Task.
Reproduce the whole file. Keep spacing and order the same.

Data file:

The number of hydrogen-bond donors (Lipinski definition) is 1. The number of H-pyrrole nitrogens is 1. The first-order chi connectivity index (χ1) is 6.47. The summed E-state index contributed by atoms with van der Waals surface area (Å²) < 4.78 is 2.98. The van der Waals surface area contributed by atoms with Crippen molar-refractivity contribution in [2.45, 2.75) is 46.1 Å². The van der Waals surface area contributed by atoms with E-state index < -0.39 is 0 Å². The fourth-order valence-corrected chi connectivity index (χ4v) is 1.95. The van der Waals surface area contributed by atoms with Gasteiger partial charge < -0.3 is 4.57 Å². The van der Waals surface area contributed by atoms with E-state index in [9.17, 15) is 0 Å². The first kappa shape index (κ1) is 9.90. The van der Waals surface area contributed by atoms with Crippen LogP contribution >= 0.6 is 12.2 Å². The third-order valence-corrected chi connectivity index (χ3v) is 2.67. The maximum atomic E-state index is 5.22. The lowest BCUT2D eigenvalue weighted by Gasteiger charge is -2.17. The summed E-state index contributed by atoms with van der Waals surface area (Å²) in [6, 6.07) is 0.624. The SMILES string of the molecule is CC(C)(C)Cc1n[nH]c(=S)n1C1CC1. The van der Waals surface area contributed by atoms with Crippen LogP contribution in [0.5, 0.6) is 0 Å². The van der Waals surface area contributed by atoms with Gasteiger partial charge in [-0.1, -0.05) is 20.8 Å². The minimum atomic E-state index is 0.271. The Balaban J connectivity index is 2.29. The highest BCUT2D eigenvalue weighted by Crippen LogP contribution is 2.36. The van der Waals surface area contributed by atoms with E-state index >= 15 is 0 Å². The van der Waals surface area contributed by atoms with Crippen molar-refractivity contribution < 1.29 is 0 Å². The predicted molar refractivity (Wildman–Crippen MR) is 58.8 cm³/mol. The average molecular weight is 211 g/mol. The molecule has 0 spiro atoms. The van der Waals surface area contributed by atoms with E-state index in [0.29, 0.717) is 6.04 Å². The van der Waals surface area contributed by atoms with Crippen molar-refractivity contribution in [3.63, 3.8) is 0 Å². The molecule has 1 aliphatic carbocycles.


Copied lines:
The number of hydrogen-bond donors (Lipinski definition) is 1. The number of H-pyrrole nitrogens is 1. The first-order chi connectivity index (χ1) is 6.47. The summed E-state index contributed by atoms with van der Waals surface area (Å²) < 4.78 is 2.98. The van der Waals surface area contributed by atoms with Crippen molar-refractivity contribution in [2.45, 2.75) is 46.1 Å². The van der Waals surface area contributed by atoms with E-state index < -0.39 is 0 Å². The fourth-order valence-corrected chi connectivity index (χ4v) is 1.95. The van der Waals surface area contributed by atoms with Gasteiger partial charge < -0.3 is 4.57 Å². The van der Waals surface area contributed by atoms with E-state index in [9.17, 15) is 0 Å². The first kappa shape index (κ1) is 9.90. The van der Waals surface area contributed by atoms with Crippen LogP contribution >= 0.6 is 12.2 Å². The third-order valence-corrected chi connectivity index (χ3v) is 2.67. The maximum atomic E-state index is 5.22. The lowest BCUT2D eigenvalue weighted by Gasteiger charge is -2.17. The summed E-state index contributed by atoms with van der Waals surface area (Å²) in [6, 6.07) is 0.624. The SMILES string of the molecule is CC(C)(C)Cc1n[nH]c(=S)n1C1CC1. The van der Waals surface area contributed by atoms with Crippen LogP contribution in [0.5, 0.6) is 0 Å². The van der Waals surface area contributed by atoms with Gasteiger partial charge in [-0.1, -0.05) is 20.8 Å². The minimum atomic E-state index is 0.271. The Balaban J connectivity index is 2.29. The highest BCUT2D eigenvalue weighted by Crippen LogP contribution is 2.36. The van der Waals surface area contributed by atoms with E-state index >= 15 is 0 Å². The van der Waals surface area contributed by atoms with Crippen molar-refractivity contribution < 1.29 is 0 Å². The predicted molar refractivity (Wildman–Crippen MR) is 58.8 cm³/mol. The average molecular weight is 211 g/mol. The molecule has 0 spiro atoms. The van der Waals surface area contributed by atoms with E-state index in [0.29, 0.717) is 6.04 Å². The van der Waals surface area contributed by atoms with Crippen molar-refractivity contribution in [3.63, 3.8) is 0 Å². The molecule has 1 aliphatic carbocycles.